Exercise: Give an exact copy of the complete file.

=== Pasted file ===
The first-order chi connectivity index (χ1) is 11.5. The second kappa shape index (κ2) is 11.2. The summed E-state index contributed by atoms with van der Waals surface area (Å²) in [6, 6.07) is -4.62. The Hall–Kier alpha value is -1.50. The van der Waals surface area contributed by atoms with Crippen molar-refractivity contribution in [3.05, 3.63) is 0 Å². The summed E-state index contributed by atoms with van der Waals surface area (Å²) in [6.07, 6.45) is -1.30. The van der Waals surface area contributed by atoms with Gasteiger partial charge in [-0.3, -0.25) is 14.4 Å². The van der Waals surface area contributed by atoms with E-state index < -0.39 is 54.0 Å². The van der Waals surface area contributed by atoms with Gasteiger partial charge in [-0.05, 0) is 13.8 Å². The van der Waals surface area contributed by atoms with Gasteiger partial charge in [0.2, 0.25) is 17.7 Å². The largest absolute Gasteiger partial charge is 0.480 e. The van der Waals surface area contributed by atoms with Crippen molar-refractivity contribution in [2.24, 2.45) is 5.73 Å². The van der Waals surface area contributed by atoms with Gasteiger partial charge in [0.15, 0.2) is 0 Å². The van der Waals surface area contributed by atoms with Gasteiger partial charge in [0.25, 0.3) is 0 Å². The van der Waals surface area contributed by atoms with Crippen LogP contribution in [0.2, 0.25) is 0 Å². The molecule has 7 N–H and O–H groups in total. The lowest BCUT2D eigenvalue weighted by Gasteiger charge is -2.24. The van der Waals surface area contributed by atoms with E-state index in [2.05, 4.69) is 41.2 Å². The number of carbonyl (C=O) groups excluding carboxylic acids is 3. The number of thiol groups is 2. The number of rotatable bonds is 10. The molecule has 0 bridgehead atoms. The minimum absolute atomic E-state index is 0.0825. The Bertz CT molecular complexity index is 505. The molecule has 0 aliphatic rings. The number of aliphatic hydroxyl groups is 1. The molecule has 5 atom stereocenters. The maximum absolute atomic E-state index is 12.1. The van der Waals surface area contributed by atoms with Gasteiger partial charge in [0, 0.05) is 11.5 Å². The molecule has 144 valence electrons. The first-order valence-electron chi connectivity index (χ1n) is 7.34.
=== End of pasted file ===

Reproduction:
The first-order chi connectivity index (χ1) is 11.5. The second kappa shape index (κ2) is 11.2. The summed E-state index contributed by atoms with van der Waals surface area (Å²) in [6, 6.07) is -4.62. The Hall–Kier alpha value is -1.50. The van der Waals surface area contributed by atoms with Crippen molar-refractivity contribution in [3.05, 3.63) is 0 Å². The summed E-state index contributed by atoms with van der Waals surface area (Å²) in [6.07, 6.45) is -1.30. The van der Waals surface area contributed by atoms with Gasteiger partial charge in [-0.3, -0.25) is 14.4 Å². The van der Waals surface area contributed by atoms with E-state index < -0.39 is 54.0 Å². The van der Waals surface area contributed by atoms with Gasteiger partial charge in [-0.05, 0) is 13.8 Å². The van der Waals surface area contributed by atoms with Gasteiger partial charge in [0.2, 0.25) is 17.7 Å². The largest absolute Gasteiger partial charge is 0.480 e. The van der Waals surface area contributed by atoms with Crippen molar-refractivity contribution in [2.24, 2.45) is 5.73 Å². The van der Waals surface area contributed by atoms with Gasteiger partial charge in [0.15, 0.2) is 0 Å². The van der Waals surface area contributed by atoms with Gasteiger partial charge in [0.25, 0.3) is 0 Å². The van der Waals surface area contributed by atoms with Crippen LogP contribution in [0.2, 0.25) is 0 Å². The molecule has 7 N–H and O–H groups in total. The lowest BCUT2D eigenvalue weighted by Gasteiger charge is -2.24. The van der Waals surface area contributed by atoms with E-state index in [2.05, 4.69) is 41.2 Å². The number of carbonyl (C=O) groups excluding carboxylic acids is 3. The number of thiol groups is 2. The number of rotatable bonds is 10. The molecule has 0 bridgehead atoms. The minimum absolute atomic E-state index is 0.0825. The Bertz CT molecular complexity index is 505. The molecule has 0 aliphatic rings. The number of aliphatic hydroxyl groups is 1. The molecule has 5 atom stereocenters. The maximum absolute atomic E-state index is 12.1. The van der Waals surface area contributed by atoms with Gasteiger partial charge in [0, 0.05) is 11.5 Å². The molecule has 144 valence electrons. The first-order valence-electron chi connectivity index (χ1n) is 7.34.